A Raindrop On My Windowsill, And That Bird Singing Outside…

A Raindrop On My Windowsill, And That Bird Singing Outside…

Those were particularly dull days of the week,
Friday didn’t quite light me up
That lingering gray-ness weighing down
Into my days, from the skies above.
But Sat morning, I woke up
To the first Spring rains.
The grass was green, the plants
drippin’ with all it can contain
The earth emanated the love-scent
Of yearning, now spent
That Nature’s way of doting
Never failed to surprise me in
ways most endearing…
A raindrop on my windowsill
And that bird singing outside!

A surprise that I knew was in the offing, but what a pleasant one it was: A raindrop on my windowsill, and a bird singing outside!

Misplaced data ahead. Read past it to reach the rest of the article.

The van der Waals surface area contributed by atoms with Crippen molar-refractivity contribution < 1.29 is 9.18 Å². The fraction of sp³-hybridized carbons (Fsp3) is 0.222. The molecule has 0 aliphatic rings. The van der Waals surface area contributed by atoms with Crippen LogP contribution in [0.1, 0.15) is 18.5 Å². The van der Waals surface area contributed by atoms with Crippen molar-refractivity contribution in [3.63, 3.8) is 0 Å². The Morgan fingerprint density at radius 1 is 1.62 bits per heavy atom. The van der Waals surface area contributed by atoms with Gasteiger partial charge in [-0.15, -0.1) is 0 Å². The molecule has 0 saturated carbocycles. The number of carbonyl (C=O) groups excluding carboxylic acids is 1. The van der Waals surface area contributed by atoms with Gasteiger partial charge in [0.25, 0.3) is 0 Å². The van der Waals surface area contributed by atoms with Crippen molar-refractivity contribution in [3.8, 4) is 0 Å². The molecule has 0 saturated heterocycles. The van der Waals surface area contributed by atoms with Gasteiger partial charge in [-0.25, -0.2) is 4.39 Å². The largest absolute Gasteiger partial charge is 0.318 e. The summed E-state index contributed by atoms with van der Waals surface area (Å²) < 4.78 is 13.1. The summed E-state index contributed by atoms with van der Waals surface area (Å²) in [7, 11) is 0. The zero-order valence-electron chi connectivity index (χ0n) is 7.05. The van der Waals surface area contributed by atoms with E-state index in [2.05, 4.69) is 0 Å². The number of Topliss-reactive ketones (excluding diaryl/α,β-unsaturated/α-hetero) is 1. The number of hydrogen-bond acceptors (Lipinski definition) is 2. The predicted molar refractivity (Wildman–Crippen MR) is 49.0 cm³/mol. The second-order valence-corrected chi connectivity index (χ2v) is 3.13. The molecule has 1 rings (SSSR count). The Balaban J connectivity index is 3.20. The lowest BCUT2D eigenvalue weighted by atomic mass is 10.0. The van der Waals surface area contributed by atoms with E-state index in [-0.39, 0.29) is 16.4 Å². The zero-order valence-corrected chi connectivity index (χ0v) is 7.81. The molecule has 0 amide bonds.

A raindrop hangs out on my windowsill in a just-dropped-in-to-say-hello kind of way…
This bird sits on the still almost bare tree, but itself a forerunner of Spring that was on its way…

April Monochromes

 

CB&W: Letters K and L

Kite flying, kids, black and white, photography, monochrome, photos
Kid flying a kite. Monochrome # 016
Kids, laughter, laughing, black and white, photography, monochrome, photos
Kids Laughter Monochrome # 017

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Book Review: A Man Called Ove

img_0709Intrigued by all the hype, I downloaded  the book on Overdrive (the great app that lets you borrow books online-all you need is a Library Card). I was finishing up other books and somehow could read just a few and it got auto-returned in 3 weeks. As I placed another hold to get the book back, I downloaded the audiobook from Hoopla as well. Part book and part audiobook, I eventually did finish A Man Called Ove by Fredrik Backman